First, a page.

Ian F. Haney López, White By Law: The Legal Construction of Race (New York: New York University Press, 1996), 155.
The prerequisite cases show that race is a social construct fabricated in part by law. More than this, these cases specifically illuminate the construction of Whiteness, constituting that rare instance when White racial identity is unexpectedly drawn out of the background and placed abruptly in question. Moving away from legal theory, it is useful to ask what the prerequisite cases tell us about Whiteness. It may seem that these cases say relatively little, both because the courts failed to offer a developed definition of White identity, and also seemed to concern themselves much more with who was not White. In the end, however, it is exactly these practices that tell us most about the nature of White identity today, drawing into view both the maintaining technologies of transparency and the relational construction of White and non-White identity.
Transparency phenomenon of whiteness. / WBL, p. 22.
Ian F. Haney López, White By Law: The Legal Construction of Race (New York: New York University Press, 1996), 22-23.
Not all White scholars suffer from the same myopia regarding Whiteness. Indeed, Barbara Flagg introduces her article on White race-consciousness, “Was Blind, But Now I See”: White Race Consciousness and the Requirement of Discriminating Intent, by criticizing other White authors for their singular focus on Blacks. Importantly, Flagg suggests that the exclusive focus on Blacks is more than an innocent mistake. She argues that it is a contingent, particularly revealing error, a function of the nature of White race-consciousness rather than a fortuitous slip. Flagg fits this myopia into her theory of White race-consciousness by suggesting that there exists a tendency among Whites not to see themselves in racial terms. She identifies this tendency as one of the defining characteristics of being White, and labels this the “transparency phenomenon.” “The most striking characteristic of whites’ consciousness of whiteness is that most of the time we don’t have any. I call this the transparency phenomenon: the tendency of whites not to think about whiteness, or about norms, behaviors, experiences, or perspectives that are white-specific.” Flagg argues that as an antidote to transparency, Whites must develop “a carefully conceived race consciousness, one that begins with whites’ consciousness of whiteness.” In this critique and in her prescription for change, Flagg is almost certainly correct. Her article advances the thinking on race-consciousness by  placing Whites securely within the parameters of discussion and by identifying a central hurdle that must be surmounted in the development of White racial self-awareness.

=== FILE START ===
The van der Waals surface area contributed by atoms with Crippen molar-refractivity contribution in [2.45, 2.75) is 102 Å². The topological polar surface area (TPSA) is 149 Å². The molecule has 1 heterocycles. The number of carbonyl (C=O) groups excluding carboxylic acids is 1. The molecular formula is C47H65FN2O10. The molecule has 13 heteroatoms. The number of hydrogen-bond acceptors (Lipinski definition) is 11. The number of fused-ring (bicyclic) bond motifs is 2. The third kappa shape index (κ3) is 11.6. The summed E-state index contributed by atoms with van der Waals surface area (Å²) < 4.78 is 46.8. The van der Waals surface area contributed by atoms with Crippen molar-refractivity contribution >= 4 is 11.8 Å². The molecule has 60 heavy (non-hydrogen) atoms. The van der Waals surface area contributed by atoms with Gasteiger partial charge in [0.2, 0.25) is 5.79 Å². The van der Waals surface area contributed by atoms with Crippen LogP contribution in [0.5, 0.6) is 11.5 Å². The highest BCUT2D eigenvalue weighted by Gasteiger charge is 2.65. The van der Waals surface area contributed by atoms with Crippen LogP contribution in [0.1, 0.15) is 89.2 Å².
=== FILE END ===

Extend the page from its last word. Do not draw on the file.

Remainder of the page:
If transparency is a common phenomenon among Whites today, it seems also to have afflicted judges deciding prerequisite cases. Despite the apparent simplicity of the issue before them, the courts hearing prerequisite cases experienced great difficulty defining who was White, often turning for succor to such disparate materials as amici briefs, encyclopedias, and anthropological texts. Even with the assistance of these materials, however, the courts hearing prerequisite cases were slow to develop a defensible definition of Whiteness, instead frequently reaching contradictory results. Though themselves White, judges hearing prerequisite cases could not easily say what distinguishes a “white person.” More than a few judges expressed considerable consternation over the indeterminacy of the prerequisite language in its reference to “whites.” Thus, in a 1913 case, Ex parte Shahid, a federal court in South Carolina protested that “[t]he statute as it stands is most uncertain, ambiguous, and difficult both of construction and application.” Shahid posed in frustration the beguilingly simple question that introduces this book: “Then, what is white?”